Now, who are these “Sons of God” that had sex with these daughters of men?
Back when I was in seminary, our theology teacher, Dr. Elmer Towns, he taught us that there were a number of ways that this passage could be explained. Basically, everything in the next 3 paragraphs in quotation marks below is a rough quotation of Dr. Towns.
“FIRST, some people thing that this passage does suggest sexual relations between fallen angels (or demons) and the human race. There is some support for this. The term ‘Sons of God’ always seems to refer to angels in the Old Testament. The passage seems to imply that the resulting offspring of these unions were Giants. In this case, the Flood was not just a natural consequence but a universal judgment of such vast devastation that eliminated any trace of the sin and unnatural offspring of the cohabitation between angels and women.
In addition, 2 Peter 2:4-5 seems to imply the same, inferring that there were angels that sinned.
4 For God did not spare even the angels who sinned. He threw them into hell, in gloomy pits of darkness, where they are being held until the day of judgment.5 And God did not spare the ancient world—except for Noah and the seven others in his family. Noah warned the world of God’s righteous judgment. So God protected Noah when he destroyed the world of ungodly people with a vast flood. 2 Peter 2:4-5 (NLT)
SECOND, however, and a totally different view, is that what Moses was writing to us in Genesis was God’s explanation of a godly line from Seth intermarrying with the ungodly line of Cain. This would make sense in the sense that the previous two chapters of Genesis list the godly and ungodly genealogies
Furthermore, in Matthew 22:30 Jesus said that angels do not reproduce.”
All of this being said…if you hold to view #2…then the entire Noah movie is going to be inaccurate. (Again, not to say that it won’t be a good movie…but it will be totally out of context).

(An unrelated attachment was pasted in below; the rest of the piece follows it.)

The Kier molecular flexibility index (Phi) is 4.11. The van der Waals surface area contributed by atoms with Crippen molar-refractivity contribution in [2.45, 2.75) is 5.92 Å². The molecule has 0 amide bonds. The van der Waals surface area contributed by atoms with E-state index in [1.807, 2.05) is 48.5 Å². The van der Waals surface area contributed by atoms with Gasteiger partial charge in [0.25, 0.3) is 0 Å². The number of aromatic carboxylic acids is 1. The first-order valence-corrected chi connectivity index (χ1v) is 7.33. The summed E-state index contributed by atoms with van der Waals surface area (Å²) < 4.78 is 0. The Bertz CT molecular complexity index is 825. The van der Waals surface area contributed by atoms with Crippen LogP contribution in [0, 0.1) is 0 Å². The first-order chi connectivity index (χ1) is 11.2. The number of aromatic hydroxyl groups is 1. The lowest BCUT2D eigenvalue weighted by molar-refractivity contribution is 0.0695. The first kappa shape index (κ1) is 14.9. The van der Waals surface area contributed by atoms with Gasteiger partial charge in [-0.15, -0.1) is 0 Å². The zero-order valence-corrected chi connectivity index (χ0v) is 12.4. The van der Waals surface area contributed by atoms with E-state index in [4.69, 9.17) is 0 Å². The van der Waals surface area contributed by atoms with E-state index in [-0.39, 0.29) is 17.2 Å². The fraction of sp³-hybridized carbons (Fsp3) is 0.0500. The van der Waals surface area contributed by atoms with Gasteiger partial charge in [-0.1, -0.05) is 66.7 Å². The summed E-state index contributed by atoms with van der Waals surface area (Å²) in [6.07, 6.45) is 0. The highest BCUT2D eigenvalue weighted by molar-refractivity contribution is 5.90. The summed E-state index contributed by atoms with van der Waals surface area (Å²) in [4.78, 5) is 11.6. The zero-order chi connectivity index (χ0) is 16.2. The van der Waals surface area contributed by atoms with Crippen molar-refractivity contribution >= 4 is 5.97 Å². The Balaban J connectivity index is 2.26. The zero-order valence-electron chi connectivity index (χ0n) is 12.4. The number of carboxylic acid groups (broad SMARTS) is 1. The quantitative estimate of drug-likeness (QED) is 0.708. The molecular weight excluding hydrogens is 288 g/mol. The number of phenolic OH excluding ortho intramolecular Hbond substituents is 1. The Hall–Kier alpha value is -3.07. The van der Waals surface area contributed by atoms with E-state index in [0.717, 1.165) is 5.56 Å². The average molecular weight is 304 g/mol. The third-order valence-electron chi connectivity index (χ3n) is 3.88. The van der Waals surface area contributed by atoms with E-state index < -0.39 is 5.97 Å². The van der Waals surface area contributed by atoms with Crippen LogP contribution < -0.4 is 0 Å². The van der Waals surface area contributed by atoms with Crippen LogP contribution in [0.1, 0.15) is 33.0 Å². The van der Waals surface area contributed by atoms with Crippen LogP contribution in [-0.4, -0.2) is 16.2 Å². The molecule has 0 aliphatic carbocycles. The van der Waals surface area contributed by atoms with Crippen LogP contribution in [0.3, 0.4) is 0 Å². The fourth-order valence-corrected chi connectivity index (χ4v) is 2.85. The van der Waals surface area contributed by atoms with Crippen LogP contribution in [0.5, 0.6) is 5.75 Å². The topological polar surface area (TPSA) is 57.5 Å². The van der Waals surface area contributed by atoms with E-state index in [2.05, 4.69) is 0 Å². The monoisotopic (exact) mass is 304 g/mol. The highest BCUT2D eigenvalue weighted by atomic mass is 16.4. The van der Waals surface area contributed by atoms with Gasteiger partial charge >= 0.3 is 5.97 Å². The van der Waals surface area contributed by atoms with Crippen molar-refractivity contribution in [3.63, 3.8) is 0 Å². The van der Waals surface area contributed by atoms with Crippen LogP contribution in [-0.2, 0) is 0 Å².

At least if you hold to view #1…then there is some kind of strange angel/human thing going on…so having these “Watchers” (rock type creatures…fallen angels that the comic novel refers to) running around is at least a possibility.
But even if you hold view #1, then there’s still a lot of additional material added. Emma’s character, Ila, she doesn’t even exist in either Genesis or Enoch. And here you have her, she becomes like an adopted daughter of Noah. Noah at this point has determined that the best way to stop the inherited sin from Adam is to just let the entire human race die out…the plan is Shem & Ila will bury Noah and his wife…Ham will bury Shem & Ila, and Japeth, will then be the last man.
The caveat though, is Ila finds out she is pregnant while on board the ship. She ends up having twins…two girls. Noah decides to kill the children, because he wants the human race to stop.Ila asks if she can just hold them, and she sings a lullaby to them, and then she tells Noah to go ahead and kill them…and then in a “Noah meets Abraham/Isaac Moment”…Noah says he can’t do it…and right after, the dove comes by with the olive branch in its mouth.
Following this, the people then return to land, and we’re taken to the scene of Noah getting drunk and Ham seeing him naked…and the idea is that of course sin still reigns in people. It basically ends with Ila telling Noah that maybe he can teach the remaining people to be better…to give them hope.
So what does Aronofsky get right? He gets right the idea that humanity is sinful. “All have sinned and fallen short of the glory of God” (Romans 3:23). To the people saying that the movie made Genesis to be about environmentalist issues, it didn’t seem that way to me at all. There were places where the Noah character in the movie stresses the importance of being a good steward…but that to me is a Biblical concept…we’re not to waste things…and I thought that both the graphic novel and the movie made it clear that people are just sinful…arrogant, proud, etc…it’s sin that’s the problem.